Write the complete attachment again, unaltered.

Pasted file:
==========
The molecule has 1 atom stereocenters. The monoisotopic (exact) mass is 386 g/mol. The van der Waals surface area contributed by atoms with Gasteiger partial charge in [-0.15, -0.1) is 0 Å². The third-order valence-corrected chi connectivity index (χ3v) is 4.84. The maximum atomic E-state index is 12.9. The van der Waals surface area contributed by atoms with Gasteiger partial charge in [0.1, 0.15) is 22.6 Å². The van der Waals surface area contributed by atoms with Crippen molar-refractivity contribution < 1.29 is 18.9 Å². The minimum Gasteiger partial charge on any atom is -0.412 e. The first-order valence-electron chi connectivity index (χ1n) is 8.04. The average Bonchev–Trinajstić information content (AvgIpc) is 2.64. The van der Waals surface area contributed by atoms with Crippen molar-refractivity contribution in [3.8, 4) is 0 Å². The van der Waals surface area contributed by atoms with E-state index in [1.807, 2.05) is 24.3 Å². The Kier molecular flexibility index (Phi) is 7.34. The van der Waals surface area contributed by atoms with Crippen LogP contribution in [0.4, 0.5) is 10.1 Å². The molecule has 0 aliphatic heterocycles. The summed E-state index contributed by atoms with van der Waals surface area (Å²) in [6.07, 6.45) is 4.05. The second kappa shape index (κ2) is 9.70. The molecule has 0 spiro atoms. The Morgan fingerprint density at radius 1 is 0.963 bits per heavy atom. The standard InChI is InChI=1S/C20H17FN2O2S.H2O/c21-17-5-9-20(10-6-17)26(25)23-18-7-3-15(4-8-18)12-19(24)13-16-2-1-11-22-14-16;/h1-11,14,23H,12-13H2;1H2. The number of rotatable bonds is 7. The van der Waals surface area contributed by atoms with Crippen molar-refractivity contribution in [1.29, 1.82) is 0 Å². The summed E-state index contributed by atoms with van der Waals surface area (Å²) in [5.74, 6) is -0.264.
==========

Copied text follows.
The molecule has 1 atom stereocenters. The monoisotopic (exact) mass is 386 g/mol. The van der Waals surface area contributed by atoms with Gasteiger partial charge in [-0.15, -0.1) is 0 Å². The third-order valence-corrected chi connectivity index (χ3v) is 4.84. The maximum atomic E-state index is 12.9. The van der Waals surface area contributed by atoms with Gasteiger partial charge in [0.1, 0.15) is 22.6 Å². The van der Waals surface area contributed by atoms with Crippen molar-refractivity contribution < 1.29 is 18.9 Å². The minimum Gasteiger partial charge on any atom is -0.412 e. The first-order valence-electron chi connectivity index (χ1n) is 8.04. The average Bonchev–Trinajstić information content (AvgIpc) is 2.64. The van der Waals surface area contributed by atoms with Crippen molar-refractivity contribution in [3.8, 4) is 0 Å². The van der Waals surface area contributed by atoms with E-state index in [1.807, 2.05) is 24.3 Å². The Kier molecular flexibility index (Phi) is 7.34. The van der Waals surface area contributed by atoms with Crippen LogP contribution in [0.4, 0.5) is 10.1 Å². The molecule has 0 aliphatic heterocycles. The summed E-state index contributed by atoms with van der Waals surface area (Å²) in [6.07, 6.45) is 4.05. The second kappa shape index (κ2) is 9.70. The molecule has 0 spiro atoms. The Morgan fingerprint density at radius 1 is 0.963 bits per heavy atom. The standard InChI is InChI=1S/C20H17FN2O2S.H2O/c21-17-5-9-20(10-6-17)26(25)23-18-7-3-15(4-8-18)12-19(24)13-16-2-1-11-22-14-16;/h1-11,14,23H,12-13H2;1H2. The number of rotatable bonds is 7. The van der Waals surface area contributed by atoms with Crippen molar-refractivity contribution in [1.29, 1.82) is 0 Å². The summed E-state index contributed by atoms with van der Waals surface area (Å²) in [5.74, 6) is -0.264.